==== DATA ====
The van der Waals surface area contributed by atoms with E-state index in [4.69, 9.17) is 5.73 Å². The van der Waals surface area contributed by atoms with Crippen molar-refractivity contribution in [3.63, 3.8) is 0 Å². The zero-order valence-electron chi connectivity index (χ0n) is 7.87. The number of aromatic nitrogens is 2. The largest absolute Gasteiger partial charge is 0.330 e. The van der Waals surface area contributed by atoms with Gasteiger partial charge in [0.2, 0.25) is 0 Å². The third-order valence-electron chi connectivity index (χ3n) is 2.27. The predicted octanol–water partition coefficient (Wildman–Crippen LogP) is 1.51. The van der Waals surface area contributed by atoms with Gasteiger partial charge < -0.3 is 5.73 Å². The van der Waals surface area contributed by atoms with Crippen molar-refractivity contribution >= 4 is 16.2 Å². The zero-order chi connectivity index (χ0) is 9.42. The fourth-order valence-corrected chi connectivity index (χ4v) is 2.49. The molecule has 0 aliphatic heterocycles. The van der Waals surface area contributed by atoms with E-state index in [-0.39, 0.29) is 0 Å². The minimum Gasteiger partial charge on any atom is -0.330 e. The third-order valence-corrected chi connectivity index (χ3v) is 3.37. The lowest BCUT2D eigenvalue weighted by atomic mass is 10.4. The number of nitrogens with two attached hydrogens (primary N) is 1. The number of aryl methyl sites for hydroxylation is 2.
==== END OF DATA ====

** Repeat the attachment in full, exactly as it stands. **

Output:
The van der Waals surface area contributed by atoms with E-state index in [4.69, 9.17) is 5.73 Å². The van der Waals surface area contributed by atoms with Crippen molar-refractivity contribution in [3.63, 3.8) is 0 Å². The zero-order valence-electron chi connectivity index (χ0n) is 7.87. The number of aromatic nitrogens is 2. The largest absolute Gasteiger partial charge is 0.330 e. The van der Waals surface area contributed by atoms with Gasteiger partial charge in [0.2, 0.25) is 0 Å². The third-order valence-electron chi connectivity index (χ3n) is 2.27. The predicted octanol–water partition coefficient (Wildman–Crippen LogP) is 1.51. The van der Waals surface area contributed by atoms with Gasteiger partial charge < -0.3 is 5.73 Å². The van der Waals surface area contributed by atoms with Crippen molar-refractivity contribution >= 4 is 16.2 Å². The zero-order chi connectivity index (χ0) is 9.42. The fourth-order valence-corrected chi connectivity index (χ4v) is 2.49. The molecule has 0 aliphatic heterocycles. The van der Waals surface area contributed by atoms with E-state index in [-0.39, 0.29) is 0 Å². The minimum Gasteiger partial charge on any atom is -0.330 e. The third-order valence-corrected chi connectivity index (χ3v) is 3.37. The lowest BCUT2D eigenvalue weighted by atomic mass is 10.4. The number of nitrogens with two attached hydrogens (primary N) is 1. The number of aryl methyl sites for hydroxylation is 2.